After further remarks from Myers and other Council members, Murphy weighed in once again.

“I think that while it may be true that I am undermining the community through my impassioned remarks, I think it’s actually more undermining to engage in tokenism, which I think has happened here,” Murphy said, adding that the guidelines should remain unofficial and that voters should decide if the candidate should be awarded a second term.

The floor was then opened for public comment, and Penn State College Democrats President Kelsey Denny approached the podium first.

“First of all, I need to point out that Ms. Lafer, you owe Genevieve an apology,” she said. “You used her identity as a bargaining chip for your own pathetic argument. It was uncalled for, it was honestly disgraceful, and you owe her an apology.”

“If she is upset, she can come to me,” Lafer said, interrupting Denny.

Denny continued to point out that in order to actively increase student participation and inclusion in the Borough, Council would need to consider those connected to the university as candidates.

“Can any of you even name the top three things Penn State students care about the most? If you can’t, you should be unseated,” she said.

UPUA Vice President Jake Griggs also spoke, noting that the guidelines seemed unnecessary, and agreed with Hahn and Murphy’s comments.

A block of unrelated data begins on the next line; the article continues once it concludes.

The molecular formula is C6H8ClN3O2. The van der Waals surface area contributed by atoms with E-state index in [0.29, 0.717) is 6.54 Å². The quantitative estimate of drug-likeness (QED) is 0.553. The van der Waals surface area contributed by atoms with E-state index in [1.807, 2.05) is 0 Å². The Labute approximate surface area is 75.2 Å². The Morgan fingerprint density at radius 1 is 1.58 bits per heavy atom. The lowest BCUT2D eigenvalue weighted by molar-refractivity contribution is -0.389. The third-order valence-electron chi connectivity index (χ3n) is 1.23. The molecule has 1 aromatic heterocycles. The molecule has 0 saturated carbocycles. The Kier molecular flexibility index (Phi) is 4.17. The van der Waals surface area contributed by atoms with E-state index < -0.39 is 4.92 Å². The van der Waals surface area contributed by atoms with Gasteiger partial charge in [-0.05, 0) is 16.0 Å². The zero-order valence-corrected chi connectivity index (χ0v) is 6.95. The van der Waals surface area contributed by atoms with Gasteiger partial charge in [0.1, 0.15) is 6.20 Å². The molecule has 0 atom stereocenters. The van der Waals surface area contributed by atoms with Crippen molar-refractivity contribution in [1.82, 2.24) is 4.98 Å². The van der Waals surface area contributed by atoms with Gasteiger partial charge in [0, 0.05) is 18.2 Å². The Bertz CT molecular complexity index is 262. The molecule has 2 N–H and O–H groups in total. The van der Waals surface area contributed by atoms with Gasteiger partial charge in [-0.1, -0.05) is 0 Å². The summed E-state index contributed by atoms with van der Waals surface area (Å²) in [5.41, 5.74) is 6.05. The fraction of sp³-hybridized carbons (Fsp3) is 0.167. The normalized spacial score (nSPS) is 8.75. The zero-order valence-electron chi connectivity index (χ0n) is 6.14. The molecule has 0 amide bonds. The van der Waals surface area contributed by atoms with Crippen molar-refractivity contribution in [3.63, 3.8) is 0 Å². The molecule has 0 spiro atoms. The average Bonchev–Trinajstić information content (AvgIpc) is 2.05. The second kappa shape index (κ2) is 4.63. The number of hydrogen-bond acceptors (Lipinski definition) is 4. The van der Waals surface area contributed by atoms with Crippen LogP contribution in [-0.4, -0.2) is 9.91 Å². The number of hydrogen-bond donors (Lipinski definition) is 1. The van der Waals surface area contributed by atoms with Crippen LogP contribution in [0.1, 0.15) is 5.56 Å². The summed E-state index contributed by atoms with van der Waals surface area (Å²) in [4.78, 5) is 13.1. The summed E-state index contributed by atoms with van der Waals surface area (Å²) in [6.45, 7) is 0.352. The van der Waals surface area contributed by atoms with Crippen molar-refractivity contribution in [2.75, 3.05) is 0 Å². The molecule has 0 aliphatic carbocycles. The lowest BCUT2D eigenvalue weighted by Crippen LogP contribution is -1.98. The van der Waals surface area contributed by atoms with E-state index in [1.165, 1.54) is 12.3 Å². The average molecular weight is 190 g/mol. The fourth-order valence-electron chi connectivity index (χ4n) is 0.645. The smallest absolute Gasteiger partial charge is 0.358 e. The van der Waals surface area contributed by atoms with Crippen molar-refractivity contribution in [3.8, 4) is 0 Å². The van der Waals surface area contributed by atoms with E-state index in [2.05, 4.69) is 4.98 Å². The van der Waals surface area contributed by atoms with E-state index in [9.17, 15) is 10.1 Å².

Freddy Purnell, the recent winner of Penn State Homecoming’s Guide State Forward Award, spoke next, emphasizing the need for Council to listen to historically marginalized communities.

“When people come up here, especially when we’re looking at people who speak to marginalized, minority communities, and point out things you may not see yourself, you need to listen,” he said.

Several community members remarked on laughs, eye-rolling, and other body language signals projected by Council during the discrimination discussion.

UPUA At-Large Representative Tyler Akers agreed with Hahn’s letter and called for Council to tailor its guidelines more closely to the Mayor’s actual job description. Jacob Klipstein, the administrative vice president for the Penn State College Democrats, called the guidelines, especially the two-year point, “unenforceable, and also undemocratic.”

Former mayoral candidate Michael Black was the afternoon’s final speaker. He suggested that the community cooperate to embrace love and empathy in creating a more inclusive and open community after thanking Council.

Council may vote on the guidelines proposal at its November 8 meeting.

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About the Author

Jim Davidson

Jim is a junior English and history major and the features editor for Onward State. He, like most of the Penn State undergraduate population, is from 'just outside Philadelphia,' and grew up in Spring City, Pennsylvania. He covers a variety of Penn State topics, but spends nine months of every year waiting for the start of soccer season. You can reach him via email at [email protected] or follow him on twitter @messijim.